By Craig Pearson on January 19th, 2013 at 10:00 am.
Think about what those words mean. Disney. Everything. Everywhere. Mostly in your wallet, though. Disney Infinity is the frightening new concept from Disney, tying in games and real-world toy figurines into a confusing and vaguely terrifying thing. I’ve read about it several times now, and I’m making the face a cat makes during fireworks night. A cat that’s just been explained the various components of Disney Infinity, and it just happens to be Guy Fawkes Night. HE IS ALREADY CONFUSED IS WHAT I’M GETTING AT. At least the trailer below is sort of descriptive.
No Mickey? It shows the value of Disney’s modern properties, I guess. And I like how they captured Captain Johnny Sparrow Depp.
As far as I can make out, Disney Infinity is a game that has a number of components. First off, when you buy the package, currently listed for £50 at Toys R Us (though the PC version isn’t listed), you’ll receive the Infinity port and three characters: Sulley, Captain Jack Sparrow and Mr. Incredible. Each of those characters brings his own game to the package. This, in the parlance of Disney, is called a “Play Set”. The Play Set for each is basically a themed open-world adventure game, so for Jack Sparrow, his game will an action adventure on the sea and islands. Neatly each game will have co-op, so you’ll be able to have someone pilot a ship while the other mans the guns.
Playing around in the Play Set will unlock parts for the “Toy Box”. This is by far the most interesting aspect of it: the Toy Box is a sandbox that the player will build his own Diseney-fied world in. While the Play Set keeps everything orderly, so you won’t see Jack and Mr Invisible together, the Toy Box is where everything is given to the player in a big, sticky mess. They build the world, choose the characters, set the goals. It’s apparently a rather powerful toolset, allowing creative players to develop their own modes for up to four-players. Additional effects are added with Power Discs, so you can slot in circular discs for new powers, and hexagonal discs for new toys.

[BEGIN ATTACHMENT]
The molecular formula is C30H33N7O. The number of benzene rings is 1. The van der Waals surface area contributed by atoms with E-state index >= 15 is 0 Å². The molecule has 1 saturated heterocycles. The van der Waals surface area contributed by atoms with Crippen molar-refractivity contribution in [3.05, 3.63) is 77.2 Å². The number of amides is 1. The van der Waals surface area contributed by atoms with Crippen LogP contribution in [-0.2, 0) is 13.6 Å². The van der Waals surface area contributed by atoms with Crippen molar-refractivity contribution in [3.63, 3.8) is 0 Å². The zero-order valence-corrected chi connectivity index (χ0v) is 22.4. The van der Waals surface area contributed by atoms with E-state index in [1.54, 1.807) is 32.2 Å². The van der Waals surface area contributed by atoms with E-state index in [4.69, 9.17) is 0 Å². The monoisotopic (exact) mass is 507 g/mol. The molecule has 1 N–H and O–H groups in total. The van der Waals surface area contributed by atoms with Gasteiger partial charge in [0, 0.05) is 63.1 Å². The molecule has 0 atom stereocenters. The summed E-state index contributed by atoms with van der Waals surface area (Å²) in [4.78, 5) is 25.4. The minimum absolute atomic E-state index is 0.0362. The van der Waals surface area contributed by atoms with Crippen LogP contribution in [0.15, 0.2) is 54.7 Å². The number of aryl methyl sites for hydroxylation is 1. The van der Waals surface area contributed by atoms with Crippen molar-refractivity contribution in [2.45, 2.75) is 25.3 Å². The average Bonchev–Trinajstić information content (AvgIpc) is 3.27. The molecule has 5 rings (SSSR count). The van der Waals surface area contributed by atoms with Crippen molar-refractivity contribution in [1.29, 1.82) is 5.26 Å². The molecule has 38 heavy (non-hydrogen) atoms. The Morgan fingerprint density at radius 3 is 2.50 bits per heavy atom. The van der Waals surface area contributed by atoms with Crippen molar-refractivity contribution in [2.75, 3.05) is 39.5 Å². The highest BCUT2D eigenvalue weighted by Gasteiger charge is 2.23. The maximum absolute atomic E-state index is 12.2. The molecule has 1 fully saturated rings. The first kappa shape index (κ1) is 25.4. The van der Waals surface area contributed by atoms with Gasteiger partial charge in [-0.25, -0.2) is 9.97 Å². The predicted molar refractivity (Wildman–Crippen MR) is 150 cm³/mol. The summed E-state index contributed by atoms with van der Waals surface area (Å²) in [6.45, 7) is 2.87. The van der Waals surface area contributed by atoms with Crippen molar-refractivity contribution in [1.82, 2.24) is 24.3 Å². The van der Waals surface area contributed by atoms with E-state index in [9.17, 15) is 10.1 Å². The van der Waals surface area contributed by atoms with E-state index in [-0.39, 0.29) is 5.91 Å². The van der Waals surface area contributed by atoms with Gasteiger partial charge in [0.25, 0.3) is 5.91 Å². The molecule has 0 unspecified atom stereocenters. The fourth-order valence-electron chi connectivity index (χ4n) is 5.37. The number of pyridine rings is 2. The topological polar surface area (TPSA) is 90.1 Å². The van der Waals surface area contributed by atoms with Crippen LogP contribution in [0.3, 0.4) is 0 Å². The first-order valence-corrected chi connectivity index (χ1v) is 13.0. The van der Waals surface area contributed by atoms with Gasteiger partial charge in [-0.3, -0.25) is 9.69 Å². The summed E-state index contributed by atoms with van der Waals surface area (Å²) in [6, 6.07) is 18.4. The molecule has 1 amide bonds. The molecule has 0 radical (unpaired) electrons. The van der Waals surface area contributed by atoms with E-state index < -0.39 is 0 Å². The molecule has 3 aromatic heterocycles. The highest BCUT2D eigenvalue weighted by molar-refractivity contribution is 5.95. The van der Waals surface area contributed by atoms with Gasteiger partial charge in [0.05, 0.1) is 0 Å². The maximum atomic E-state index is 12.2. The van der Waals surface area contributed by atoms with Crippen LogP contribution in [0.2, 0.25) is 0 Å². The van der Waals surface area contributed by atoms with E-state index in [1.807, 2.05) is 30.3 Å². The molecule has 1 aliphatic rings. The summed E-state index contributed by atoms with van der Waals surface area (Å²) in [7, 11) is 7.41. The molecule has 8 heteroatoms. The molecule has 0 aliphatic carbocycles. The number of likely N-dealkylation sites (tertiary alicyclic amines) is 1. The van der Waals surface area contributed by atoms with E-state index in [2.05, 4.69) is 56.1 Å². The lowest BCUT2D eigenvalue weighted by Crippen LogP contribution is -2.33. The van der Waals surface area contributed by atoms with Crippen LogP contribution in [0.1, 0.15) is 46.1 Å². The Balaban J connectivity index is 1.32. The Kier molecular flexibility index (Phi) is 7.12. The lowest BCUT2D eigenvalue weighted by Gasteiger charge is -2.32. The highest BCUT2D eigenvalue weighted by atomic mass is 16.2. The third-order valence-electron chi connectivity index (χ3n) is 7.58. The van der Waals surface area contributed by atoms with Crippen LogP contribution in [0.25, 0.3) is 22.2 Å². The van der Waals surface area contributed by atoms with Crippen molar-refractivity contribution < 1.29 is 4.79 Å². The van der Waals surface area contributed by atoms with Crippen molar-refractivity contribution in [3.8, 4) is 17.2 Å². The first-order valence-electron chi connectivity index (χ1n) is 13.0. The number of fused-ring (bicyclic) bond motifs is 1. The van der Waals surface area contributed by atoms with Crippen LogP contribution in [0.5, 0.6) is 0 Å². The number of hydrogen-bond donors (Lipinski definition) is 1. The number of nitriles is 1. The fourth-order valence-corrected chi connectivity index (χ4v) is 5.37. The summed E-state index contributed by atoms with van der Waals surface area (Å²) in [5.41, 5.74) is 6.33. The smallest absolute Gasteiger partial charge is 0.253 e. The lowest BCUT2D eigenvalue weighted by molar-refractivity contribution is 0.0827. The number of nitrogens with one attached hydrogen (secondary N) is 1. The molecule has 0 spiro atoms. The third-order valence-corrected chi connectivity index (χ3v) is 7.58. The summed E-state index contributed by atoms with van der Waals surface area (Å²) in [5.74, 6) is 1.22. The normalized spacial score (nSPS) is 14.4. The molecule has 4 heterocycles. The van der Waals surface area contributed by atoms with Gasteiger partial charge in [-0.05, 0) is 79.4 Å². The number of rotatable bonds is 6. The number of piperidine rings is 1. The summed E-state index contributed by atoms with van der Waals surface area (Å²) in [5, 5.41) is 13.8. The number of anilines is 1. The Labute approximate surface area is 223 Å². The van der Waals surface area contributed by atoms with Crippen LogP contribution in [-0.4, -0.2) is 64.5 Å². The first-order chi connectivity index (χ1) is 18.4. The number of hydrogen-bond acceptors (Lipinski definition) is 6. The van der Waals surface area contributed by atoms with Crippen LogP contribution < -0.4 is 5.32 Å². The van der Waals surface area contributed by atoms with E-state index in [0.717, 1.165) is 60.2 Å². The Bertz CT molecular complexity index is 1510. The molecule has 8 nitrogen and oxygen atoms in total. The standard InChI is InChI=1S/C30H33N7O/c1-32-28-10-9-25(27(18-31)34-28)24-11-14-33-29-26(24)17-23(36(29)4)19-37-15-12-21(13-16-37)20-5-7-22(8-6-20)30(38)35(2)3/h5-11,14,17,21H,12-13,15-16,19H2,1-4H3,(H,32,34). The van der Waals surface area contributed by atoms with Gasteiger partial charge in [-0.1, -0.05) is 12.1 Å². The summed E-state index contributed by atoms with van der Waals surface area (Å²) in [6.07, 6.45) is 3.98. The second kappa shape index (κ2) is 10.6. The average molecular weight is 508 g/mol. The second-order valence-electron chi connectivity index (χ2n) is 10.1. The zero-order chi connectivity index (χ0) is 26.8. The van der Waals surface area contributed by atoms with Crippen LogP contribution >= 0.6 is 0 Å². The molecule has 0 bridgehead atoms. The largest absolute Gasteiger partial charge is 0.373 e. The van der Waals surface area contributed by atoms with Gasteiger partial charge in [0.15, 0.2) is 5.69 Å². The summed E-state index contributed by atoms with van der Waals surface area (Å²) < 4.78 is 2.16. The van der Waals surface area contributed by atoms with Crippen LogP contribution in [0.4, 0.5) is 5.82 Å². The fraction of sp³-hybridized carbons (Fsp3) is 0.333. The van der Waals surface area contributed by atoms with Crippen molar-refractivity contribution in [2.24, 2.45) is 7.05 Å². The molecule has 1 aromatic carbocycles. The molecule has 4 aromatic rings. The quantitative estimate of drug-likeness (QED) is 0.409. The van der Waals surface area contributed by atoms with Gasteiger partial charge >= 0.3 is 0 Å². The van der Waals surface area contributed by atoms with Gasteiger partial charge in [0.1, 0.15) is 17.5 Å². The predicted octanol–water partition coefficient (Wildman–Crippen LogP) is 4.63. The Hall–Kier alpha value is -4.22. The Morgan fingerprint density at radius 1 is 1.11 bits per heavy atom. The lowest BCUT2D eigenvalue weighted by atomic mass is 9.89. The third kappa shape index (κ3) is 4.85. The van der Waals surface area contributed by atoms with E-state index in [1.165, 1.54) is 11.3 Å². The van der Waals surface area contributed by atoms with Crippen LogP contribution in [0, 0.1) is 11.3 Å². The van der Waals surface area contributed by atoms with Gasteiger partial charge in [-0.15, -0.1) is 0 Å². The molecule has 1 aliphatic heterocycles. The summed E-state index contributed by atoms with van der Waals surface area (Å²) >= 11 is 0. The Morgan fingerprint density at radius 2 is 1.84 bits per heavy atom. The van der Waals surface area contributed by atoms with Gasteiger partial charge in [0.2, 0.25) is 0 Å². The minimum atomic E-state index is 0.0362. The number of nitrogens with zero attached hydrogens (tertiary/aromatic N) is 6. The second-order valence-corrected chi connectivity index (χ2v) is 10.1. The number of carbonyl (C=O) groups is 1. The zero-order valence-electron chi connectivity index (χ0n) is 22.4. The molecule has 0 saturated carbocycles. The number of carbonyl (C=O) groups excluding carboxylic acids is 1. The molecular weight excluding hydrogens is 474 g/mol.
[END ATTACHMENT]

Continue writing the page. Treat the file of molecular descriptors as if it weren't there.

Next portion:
That all sounds rather neat, but then things get ugly. The initial pack will cost £50, and have three characters. Further Play Sets will be available as well. I can only find the dollar cost, but additional Play Sets will come in at $34.99, while characters can be $12.99 for one, or $29.99 in a ‘Sidekicks Pack’ for three. An example of one of those packs is Mrs Incredible, Mike Wazowski and Barbossa, who all fit into the initial Play Set rather neatly. They’ll all slot into the game in both Play Set and Toy Box mode. More power discs will cost $4.99, and you won’t be able to pick what’s in them. To buy everything at launch, on apparently June 28, will cost roughly £300.
So I’m getting it, now. It’s a mess of toys that create a game world, both discrete and together, and to own them all will be horribly expensive. I wouldn’t want to be a parent with a Disney fan as a child. It’s the Train Simulator DLC model taken to the supermarket checkout counter, so instead of being targeted at Tim Stone, who is more than capable of managing his wants and needs, it’s being aimed at children. Ugh.